Colgan: Social Security Reform Critical for Women

NCPA'S Colgan Available to Discuss Women's Unique Stake in Reform

DALLAS (April 30, 2002) -- Critics of reforming Social Security have begun charging that investment-based reform of Social Security will shortchange women. Yet according to Celeste Colgan, senior fellow with the National Center for Policy Analysis (NCPA) and director of its Women in the Economy project, "women have the most to gain from reform and the most to lose from doing nothing."

"Social Security is stuck in times past and needs reform," said Colgan. "Because women are working more years and paying more in Social Security taxes, they need to be assured that their taxes provide retirement security."

According to the NCPA, however, the way Social Security is currently structured shortchanges working women.

  • A woman with intermittent work experience is most likely only to be able to claim spousal benefits on her husband's contributions. She gets no benefit for all the taxes she pays in on her own earnings.
  • For those women who do receive benefits on their own earnings, compared to the taxes paid the additional benefits are slim. For example, for 25-year-olds with a high school education, the wife's decision to work full-time will increase the couple's taxes by 74 percent, but will increase their benefits by only 17 percent. Among those with a college education, a full-time working wife will increase the couple's taxes by 88 percent, but increase their benefits by only 24 percent.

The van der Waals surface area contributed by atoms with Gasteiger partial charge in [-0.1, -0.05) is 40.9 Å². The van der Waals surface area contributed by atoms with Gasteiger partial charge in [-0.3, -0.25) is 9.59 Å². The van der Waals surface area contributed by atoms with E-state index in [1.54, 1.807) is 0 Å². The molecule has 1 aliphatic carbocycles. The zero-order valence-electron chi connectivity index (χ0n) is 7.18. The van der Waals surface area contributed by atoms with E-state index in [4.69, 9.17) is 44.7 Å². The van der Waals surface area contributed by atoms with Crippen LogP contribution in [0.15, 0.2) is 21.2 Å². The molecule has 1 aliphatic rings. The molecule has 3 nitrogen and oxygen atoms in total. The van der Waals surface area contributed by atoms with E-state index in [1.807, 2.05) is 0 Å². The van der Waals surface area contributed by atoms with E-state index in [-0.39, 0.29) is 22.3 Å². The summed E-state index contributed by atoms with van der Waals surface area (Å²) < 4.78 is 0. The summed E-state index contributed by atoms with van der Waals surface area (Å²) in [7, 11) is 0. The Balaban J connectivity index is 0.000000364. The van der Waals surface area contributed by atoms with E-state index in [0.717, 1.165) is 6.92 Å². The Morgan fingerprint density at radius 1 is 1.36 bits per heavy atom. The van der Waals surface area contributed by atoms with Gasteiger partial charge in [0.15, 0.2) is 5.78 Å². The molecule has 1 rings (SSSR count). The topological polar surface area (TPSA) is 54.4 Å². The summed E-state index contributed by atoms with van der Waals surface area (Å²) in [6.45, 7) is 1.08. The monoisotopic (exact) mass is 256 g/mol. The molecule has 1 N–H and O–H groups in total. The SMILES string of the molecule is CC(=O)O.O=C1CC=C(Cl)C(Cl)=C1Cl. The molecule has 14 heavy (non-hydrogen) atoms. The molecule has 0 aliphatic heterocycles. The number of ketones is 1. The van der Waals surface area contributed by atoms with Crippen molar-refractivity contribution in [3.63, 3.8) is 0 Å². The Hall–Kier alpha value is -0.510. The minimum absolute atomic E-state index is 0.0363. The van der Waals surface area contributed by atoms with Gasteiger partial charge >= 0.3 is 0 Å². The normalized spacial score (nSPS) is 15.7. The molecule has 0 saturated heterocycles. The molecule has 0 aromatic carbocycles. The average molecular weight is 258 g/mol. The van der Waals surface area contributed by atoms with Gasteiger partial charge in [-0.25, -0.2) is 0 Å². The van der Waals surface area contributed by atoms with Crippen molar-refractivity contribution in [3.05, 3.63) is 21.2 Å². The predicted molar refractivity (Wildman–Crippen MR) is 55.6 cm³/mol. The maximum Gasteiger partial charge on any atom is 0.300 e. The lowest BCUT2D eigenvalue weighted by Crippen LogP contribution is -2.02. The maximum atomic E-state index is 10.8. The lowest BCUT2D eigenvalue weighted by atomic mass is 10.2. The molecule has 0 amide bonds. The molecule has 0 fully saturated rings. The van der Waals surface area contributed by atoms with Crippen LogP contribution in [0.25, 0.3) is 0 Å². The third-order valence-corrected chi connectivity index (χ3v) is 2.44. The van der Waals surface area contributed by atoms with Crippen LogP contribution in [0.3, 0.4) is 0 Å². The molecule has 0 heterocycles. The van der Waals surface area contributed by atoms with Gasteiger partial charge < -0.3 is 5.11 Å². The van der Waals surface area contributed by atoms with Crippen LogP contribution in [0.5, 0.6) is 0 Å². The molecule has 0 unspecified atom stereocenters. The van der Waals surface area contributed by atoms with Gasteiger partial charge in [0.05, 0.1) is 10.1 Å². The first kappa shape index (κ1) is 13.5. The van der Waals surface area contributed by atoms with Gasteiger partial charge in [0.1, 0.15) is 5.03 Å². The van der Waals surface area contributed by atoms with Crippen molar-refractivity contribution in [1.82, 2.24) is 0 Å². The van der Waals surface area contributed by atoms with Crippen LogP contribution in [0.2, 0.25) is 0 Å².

• Like life insurance and many private sector pensions Social Security provides benefits to surviving spouses with children under age-16. But unlike private sector programs, Social Security survivor benefits are reduced if the widow decides to enter the labor market -- $1 in benefits for every $2 of earnings above $11,280. This amounts to a 50 percent tax.

According to Colgan, the answer to these problems is broad reform that includes a system of personal retirement accounts with earnings sharing. "Under this system all deposits would continue to accumulate interest earnings whether or not both married partners are employed," said Colgan. "When they are realized, the benefits would be divided equally between husband and wife the same way as property is divided in community property states."